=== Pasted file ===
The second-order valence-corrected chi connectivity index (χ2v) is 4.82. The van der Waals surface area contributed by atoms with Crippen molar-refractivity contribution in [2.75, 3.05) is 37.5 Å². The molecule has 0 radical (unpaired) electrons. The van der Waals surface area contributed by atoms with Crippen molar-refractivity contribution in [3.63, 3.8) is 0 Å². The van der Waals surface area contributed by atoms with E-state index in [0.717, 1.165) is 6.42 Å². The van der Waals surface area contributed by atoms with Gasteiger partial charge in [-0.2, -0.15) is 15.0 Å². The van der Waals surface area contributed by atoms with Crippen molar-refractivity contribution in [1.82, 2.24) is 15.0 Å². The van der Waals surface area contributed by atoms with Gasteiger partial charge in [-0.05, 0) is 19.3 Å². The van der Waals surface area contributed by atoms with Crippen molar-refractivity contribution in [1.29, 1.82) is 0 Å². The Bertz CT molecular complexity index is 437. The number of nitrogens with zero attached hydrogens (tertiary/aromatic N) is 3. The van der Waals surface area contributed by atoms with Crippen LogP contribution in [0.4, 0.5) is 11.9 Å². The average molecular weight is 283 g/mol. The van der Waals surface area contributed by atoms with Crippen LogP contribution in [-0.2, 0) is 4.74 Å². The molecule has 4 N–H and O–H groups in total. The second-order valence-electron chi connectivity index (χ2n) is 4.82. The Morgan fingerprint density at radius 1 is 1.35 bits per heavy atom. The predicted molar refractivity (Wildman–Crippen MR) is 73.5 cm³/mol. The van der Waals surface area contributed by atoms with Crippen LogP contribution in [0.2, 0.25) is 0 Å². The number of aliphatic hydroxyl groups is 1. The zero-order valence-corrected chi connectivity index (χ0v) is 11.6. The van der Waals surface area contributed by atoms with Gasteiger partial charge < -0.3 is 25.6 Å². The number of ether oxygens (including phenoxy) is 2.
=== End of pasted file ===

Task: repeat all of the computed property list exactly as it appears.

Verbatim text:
The second-order valence-corrected chi connectivity index (χ2v) is 4.82. The van der Waals surface area contributed by atoms with Crippen molar-refractivity contribution in [2.75, 3.05) is 37.5 Å². The molecule has 0 radical (unpaired) electrons. The van der Waals surface area contributed by atoms with Crippen molar-refractivity contribution in [3.63, 3.8) is 0 Å². The van der Waals surface area contributed by atoms with E-state index in [0.717, 1.165) is 6.42 Å². The van der Waals surface area contributed by atoms with Gasteiger partial charge in [-0.2, -0.15) is 15.0 Å². The van der Waals surface area contributed by atoms with Crippen molar-refractivity contribution in [1.82, 2.24) is 15.0 Å². The van der Waals surface area contributed by atoms with Gasteiger partial charge in [-0.05, 0) is 19.3 Å². The van der Waals surface area contributed by atoms with Crippen molar-refractivity contribution in [1.29, 1.82) is 0 Å². The Bertz CT molecular complexity index is 437. The number of nitrogens with zero attached hydrogens (tertiary/aromatic N) is 3. The van der Waals surface area contributed by atoms with Crippen LogP contribution in [0.4, 0.5) is 11.9 Å². The average molecular weight is 283 g/mol. The van der Waals surface area contributed by atoms with Crippen LogP contribution in [-0.2, 0) is 4.74 Å². The molecule has 4 N–H and O–H groups in total. The second-order valence-electron chi connectivity index (χ2n) is 4.82. The Morgan fingerprint density at radius 1 is 1.35 bits per heavy atom. The predicted molar refractivity (Wildman–Crippen MR) is 73.5 cm³/mol. The van der Waals surface area contributed by atoms with Crippen LogP contribution in [0.2, 0.25) is 0 Å². The number of aliphatic hydroxyl groups is 1. The zero-order valence-corrected chi connectivity index (χ0v) is 11.6. The van der Waals surface area contributed by atoms with Gasteiger partial charge < -0.3 is 25.6 Å². The number of ether oxygens (including phenoxy) is 2.